Like many bills that have been filibustered this Congress, it was stopped by Senators set on preventing any legislation from passing. If we don’t pass the bill this year, it will be the first time in nearly half a century that Congress has not passed defense authorization legislation into law.

My colleagues on the other side of the aisle have given a number of reasons for refusing to allow debate on the NDAA, one of which is their objection to a provision that would repeal the outdated “Don’t Ask, Don’t Tell” law, which forces otherwise-qualified service members out of the military solely because of their sexual orientation.  As a co-sponsor of the bill to repeal the law, I’m disappointed not only in the opposition to repealing the law – I believe “Don’t Ask, Don’t Tell” has weakened our national defense – but also because it has been used as one excuse to sink the overall legislation. 

Contrary to the objections that have been raised, the “Don’t Ask, Don’t Tell” provision in the NDAA respects the Pentagon’s timeline for studying how to repeal the law. It would give military leaders the flexibility to implement repeal in a way that tracks with military standards and guidelines. As Admiral Michael Mullen testified before the Senate Armed Services Committee earlier this year, repealing “Don’t Ask, Don’t Tell” is the “right thing to do.” The opponents of the legislation voted down an opportunity to offer and debate the merits of an amendment that would have removed or otherwise altered the “Don’t Ask, Don’t Tell” provision in the NDAA, which leads me to believe they are more interested in obstruction than in engaging in serious debate about our national security policy.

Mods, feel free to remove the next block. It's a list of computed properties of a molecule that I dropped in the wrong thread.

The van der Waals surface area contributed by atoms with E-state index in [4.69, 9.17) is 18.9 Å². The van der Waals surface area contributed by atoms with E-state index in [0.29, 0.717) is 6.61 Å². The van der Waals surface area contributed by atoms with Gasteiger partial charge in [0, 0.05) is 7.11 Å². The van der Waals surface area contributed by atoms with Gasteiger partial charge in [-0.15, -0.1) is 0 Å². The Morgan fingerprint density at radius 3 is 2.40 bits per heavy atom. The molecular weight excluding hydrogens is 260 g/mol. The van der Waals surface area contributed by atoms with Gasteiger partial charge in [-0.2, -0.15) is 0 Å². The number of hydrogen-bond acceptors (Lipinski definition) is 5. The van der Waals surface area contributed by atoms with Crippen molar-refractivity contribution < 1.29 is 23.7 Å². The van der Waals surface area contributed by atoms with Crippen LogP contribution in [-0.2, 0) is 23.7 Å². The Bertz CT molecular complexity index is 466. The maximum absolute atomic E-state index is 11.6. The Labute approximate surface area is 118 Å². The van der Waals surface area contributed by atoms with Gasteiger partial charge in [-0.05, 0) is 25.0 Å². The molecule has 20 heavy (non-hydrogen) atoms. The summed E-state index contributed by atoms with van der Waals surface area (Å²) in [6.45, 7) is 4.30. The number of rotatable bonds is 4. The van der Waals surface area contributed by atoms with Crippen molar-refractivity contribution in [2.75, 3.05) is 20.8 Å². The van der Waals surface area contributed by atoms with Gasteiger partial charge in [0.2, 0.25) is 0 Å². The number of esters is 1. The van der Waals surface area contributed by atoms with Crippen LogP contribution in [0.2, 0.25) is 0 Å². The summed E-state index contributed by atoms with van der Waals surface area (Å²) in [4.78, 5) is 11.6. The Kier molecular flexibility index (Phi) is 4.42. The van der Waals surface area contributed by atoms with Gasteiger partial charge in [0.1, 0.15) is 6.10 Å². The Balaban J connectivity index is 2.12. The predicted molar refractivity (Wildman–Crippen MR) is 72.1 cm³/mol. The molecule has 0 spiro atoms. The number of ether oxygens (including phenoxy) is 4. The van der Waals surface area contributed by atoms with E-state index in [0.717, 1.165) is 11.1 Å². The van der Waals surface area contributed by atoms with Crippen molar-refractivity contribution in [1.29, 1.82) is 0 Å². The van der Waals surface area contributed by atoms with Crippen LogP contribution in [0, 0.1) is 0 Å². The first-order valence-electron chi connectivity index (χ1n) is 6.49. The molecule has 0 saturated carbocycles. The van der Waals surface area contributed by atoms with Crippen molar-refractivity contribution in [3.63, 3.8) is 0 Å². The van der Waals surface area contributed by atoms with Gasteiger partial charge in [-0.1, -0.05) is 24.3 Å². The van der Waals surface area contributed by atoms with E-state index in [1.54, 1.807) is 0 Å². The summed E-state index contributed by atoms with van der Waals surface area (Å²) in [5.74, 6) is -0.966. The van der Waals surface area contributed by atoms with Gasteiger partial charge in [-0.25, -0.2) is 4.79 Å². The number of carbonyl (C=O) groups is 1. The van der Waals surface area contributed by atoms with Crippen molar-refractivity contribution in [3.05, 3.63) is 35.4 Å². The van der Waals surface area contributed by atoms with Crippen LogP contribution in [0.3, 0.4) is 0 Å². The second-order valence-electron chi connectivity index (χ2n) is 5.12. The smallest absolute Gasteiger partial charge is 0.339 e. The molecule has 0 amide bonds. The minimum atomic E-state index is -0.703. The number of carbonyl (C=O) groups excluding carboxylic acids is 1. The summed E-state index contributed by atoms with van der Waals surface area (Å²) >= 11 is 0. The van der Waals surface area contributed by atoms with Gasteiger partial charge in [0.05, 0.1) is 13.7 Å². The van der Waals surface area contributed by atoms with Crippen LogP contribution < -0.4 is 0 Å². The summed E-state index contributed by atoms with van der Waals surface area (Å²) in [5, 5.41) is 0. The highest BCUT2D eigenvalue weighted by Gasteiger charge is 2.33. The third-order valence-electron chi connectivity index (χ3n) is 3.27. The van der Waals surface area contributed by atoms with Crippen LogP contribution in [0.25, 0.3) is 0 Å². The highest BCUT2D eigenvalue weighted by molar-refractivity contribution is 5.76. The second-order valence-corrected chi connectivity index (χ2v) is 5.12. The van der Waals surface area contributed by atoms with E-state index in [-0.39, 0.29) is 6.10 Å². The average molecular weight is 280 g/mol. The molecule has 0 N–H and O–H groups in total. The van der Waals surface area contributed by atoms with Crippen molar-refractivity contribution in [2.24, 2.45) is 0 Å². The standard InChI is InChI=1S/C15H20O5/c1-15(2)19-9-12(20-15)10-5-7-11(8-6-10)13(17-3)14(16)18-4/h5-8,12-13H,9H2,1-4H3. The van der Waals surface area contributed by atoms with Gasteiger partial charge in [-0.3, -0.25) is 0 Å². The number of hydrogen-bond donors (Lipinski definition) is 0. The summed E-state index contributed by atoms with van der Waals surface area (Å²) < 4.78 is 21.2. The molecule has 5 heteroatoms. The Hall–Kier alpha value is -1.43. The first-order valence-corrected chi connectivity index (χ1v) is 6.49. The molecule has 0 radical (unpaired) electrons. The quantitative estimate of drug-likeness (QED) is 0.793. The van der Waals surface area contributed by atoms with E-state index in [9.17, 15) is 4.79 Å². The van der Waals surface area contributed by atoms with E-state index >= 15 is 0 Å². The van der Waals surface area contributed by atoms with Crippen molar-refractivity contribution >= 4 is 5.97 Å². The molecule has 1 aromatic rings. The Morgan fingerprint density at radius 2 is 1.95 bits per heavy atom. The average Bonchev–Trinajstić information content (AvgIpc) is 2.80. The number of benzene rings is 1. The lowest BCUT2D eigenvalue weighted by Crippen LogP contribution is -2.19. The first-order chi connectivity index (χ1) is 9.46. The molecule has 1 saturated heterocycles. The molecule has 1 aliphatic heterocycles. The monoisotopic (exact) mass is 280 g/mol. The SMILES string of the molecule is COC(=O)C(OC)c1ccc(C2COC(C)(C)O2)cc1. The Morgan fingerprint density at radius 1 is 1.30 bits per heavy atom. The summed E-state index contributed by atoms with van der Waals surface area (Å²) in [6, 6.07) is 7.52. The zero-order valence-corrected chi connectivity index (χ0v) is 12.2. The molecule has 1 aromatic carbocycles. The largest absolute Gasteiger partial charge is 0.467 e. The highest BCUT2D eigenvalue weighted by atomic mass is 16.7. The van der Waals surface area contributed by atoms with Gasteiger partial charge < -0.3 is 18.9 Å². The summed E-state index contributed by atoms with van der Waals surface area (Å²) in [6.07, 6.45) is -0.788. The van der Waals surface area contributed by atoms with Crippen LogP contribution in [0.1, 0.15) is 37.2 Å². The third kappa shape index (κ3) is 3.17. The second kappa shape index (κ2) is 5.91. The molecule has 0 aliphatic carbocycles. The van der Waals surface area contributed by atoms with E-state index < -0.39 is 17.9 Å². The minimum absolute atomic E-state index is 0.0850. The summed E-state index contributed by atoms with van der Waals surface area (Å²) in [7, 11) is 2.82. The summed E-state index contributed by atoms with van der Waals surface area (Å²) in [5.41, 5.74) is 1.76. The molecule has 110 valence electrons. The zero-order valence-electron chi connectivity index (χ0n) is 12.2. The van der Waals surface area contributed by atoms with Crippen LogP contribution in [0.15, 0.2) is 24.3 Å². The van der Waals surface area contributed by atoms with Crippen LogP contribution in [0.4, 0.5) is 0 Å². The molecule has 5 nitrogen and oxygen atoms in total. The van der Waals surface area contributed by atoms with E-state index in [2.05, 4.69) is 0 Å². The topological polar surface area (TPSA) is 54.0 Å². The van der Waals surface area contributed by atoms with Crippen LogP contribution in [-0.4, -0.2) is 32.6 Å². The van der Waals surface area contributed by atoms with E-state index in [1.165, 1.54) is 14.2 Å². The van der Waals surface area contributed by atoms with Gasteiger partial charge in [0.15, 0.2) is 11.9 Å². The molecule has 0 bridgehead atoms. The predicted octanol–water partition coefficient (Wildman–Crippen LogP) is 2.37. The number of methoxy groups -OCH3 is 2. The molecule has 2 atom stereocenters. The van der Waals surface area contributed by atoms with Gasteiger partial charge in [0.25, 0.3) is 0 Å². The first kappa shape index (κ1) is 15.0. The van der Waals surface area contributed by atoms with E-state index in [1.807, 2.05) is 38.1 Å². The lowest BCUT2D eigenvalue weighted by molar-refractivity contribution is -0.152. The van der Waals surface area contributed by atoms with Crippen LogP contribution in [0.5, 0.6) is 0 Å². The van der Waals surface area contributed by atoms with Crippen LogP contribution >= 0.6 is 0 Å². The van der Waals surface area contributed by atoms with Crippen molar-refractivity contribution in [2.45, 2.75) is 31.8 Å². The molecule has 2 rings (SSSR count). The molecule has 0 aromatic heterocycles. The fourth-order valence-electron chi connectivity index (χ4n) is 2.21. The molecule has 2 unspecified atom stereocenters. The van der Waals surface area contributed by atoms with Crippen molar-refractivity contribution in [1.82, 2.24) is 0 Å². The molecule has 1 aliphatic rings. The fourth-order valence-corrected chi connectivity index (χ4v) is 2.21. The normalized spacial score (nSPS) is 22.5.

“Don’t Ask, Don’t Tell” undermines the strength of our military and the fairness of our great nation, and it’s time to have an open debate on it here in the Senate. At a time when we’re fighting two wars, we need every skilled service member we have – airmen, mechanics, translators, and others. We should not have a policy of dismissing qualified men and women and jeopardizing our national security because some in the military are still set on unfair or intolerant ways.

I’m an eternal optimist, and I believe that we’ll have another chance to consider the National Defense Authorization Act later this year. In the meantime, I’m urging the Administration not to appeal a recently issued federal court decision that “Don’t Ask, Don’t Tell” is unconstitutional. Earlier this month, Senator Gillibrand and I sent a letter to the U.S. Attorney General making this request. In the wake of Republican obstruction of the NDAA, a number of our colleagues have joined us in signing the letter.  An appeal of the court decision would hamper Congress’s continued efforts to repeal the outmoded “Don’t Ask, Don’t Tell law,” a goal that we must reach this year.